Every year around this time I manage to get a few horror films in, but true to form, I never get to everything I plan. I’ve planned for Nosferatu every year since I started this blog it seems, but this year I’m finally getting to it. It’s strange to finally see a film this revered and not really know what to think about it.

Bram Stoker’s estate famously sued this film for following the plot of Dracula too closely, and it’s easy to see why they won. The film begins with young Hutter (Gustav V. Wangenheim) traveling to the Carpathians to sell an ominously deserted house to the sinister Count Orlock (Max Schreck) on behalf of his boss, Knock (Alexander Granach). While traveling, Hutter reads the legend of Nosferatu, a monster that feeds on human blood, but doesn’t suspect the legend as truth until he cuts his finger in Orlock’s presence. He then falls ill, as Orlock prepares to move into the house across from him. Knock goes insane, Hutter’s wife Ellen (Greta Schroeder) has horrible premonitions, and it becomes increasingly clear that they must stop Count Orlock’s reign of terror.


I saw the film on TCM, and according to the intro this is the most complete version of the film in existence today. That doesn’t stop it from feeling a tad scattered though (to be honest, I think on some level the story of Dracula is just like that). At times it’s difficult to see how all the characters relate to each other, especially Professor Bulwer (John Gottowt) who I guess is supposed to be the German equivalent of Van Helsing. The characters seem to put great trust in him towards the end, though it’s difficult to see why. Things also got a little mixed up with all the traveling to different parts of the world in the middle of the film.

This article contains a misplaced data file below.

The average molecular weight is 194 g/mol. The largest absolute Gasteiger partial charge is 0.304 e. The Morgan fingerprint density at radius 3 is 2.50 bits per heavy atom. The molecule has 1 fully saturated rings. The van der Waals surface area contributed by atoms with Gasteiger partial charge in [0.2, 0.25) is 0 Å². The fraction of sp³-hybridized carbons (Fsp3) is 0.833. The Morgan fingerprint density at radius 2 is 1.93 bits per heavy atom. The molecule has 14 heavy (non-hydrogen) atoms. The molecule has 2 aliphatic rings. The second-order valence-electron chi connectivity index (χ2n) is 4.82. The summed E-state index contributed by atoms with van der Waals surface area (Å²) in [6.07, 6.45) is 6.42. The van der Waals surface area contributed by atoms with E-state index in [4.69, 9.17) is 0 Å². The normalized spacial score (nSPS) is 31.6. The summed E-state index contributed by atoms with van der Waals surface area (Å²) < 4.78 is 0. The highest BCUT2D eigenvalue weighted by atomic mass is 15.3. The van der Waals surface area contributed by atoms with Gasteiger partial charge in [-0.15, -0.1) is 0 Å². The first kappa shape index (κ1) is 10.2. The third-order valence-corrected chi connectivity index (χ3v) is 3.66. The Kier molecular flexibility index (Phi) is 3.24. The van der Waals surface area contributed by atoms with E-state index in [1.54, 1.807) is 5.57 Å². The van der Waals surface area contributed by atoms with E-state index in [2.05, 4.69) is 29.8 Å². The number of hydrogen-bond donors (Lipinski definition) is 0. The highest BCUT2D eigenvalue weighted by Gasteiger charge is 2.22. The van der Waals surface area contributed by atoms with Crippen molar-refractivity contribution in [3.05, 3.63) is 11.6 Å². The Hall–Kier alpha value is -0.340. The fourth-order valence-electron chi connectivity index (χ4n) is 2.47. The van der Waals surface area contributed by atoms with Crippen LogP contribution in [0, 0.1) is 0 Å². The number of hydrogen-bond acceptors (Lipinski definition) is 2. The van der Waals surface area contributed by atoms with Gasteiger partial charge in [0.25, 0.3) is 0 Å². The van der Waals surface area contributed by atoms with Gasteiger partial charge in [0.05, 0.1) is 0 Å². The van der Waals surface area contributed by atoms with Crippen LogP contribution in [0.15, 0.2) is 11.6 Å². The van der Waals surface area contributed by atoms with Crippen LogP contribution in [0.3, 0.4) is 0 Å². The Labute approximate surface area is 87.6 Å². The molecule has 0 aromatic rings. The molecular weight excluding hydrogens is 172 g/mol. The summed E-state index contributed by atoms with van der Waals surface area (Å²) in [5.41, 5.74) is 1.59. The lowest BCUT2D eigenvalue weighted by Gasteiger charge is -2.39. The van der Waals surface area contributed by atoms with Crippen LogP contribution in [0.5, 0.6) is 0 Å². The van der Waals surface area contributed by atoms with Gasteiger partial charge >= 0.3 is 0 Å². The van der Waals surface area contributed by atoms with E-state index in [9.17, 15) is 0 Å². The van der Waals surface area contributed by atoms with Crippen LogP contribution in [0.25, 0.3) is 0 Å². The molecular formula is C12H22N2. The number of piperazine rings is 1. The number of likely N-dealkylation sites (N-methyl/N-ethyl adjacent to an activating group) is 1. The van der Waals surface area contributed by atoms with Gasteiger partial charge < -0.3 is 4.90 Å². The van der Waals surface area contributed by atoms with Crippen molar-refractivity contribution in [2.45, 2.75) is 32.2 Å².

The real triumph of this film is the character design. That’s also primarily where this film declares its German Expressionism. It’s not so much in the sets that you see it, but more in the eerie appearance and exaggerated movements of Count Orlock and Knock. The sight of Count Orlock especially has become iconic at this point, so later in the film when you only see his shadow coming to prey on our main characters, you instantly recognize the dire situation they are in.


Like many silent films, Nosferatu is in black and white but they tinted scenes afterwards to convey time of day. We get blue at nighttime, yellow during the day, and red during sunrise or sunset. There are more visual tricks in the film, including the use of reversal film, stop motion animation to make doors open on their own in the presence of Orlock, and decreased frame rate to make some supernatural travel appear to take place in super speed. It was these little touches, along with the character design, that I appreciated most about the film.

I may not be raving about Nosferatu as I should be, and that’s because I definitely enjoyed certain small aspects of the film more than the film itself. Perhaps this is a product of pieces of the film going missing over time, or because the film has been around for so long now that I fail to see how influential it is. Nevertheless, I’m glad I saw it and it was a great way to kick off my horror movie watching this year.


“Nosferatu. Does this word not sound like the midnight call of the Bird of Death? Do not utter it, or the images of life will fade – into pale shadows and ghostly dreams will rise from your heart and feed your Blood.”

Long story short: 3/4 stars

For Further Reading:

Roger Ebert’s “Great Movies” review


2 responses to “Nosferatu

  1. Nice review Hunter, though I am amongst the film’s fans. For me, it’s one of the most expressive and exciting horror movies there is. I’d recommend checking out Werner Herzog’s remake if you haven’t seen that; it shares many of the same stylistic tropes but conjures a different atmosphere.

    • I’ll definitely be checking out the Herzog film one of these days. This one, I definitely liked parts of, though as a whole it still eludes me somewhat. I’ll have to revisit it sometime.

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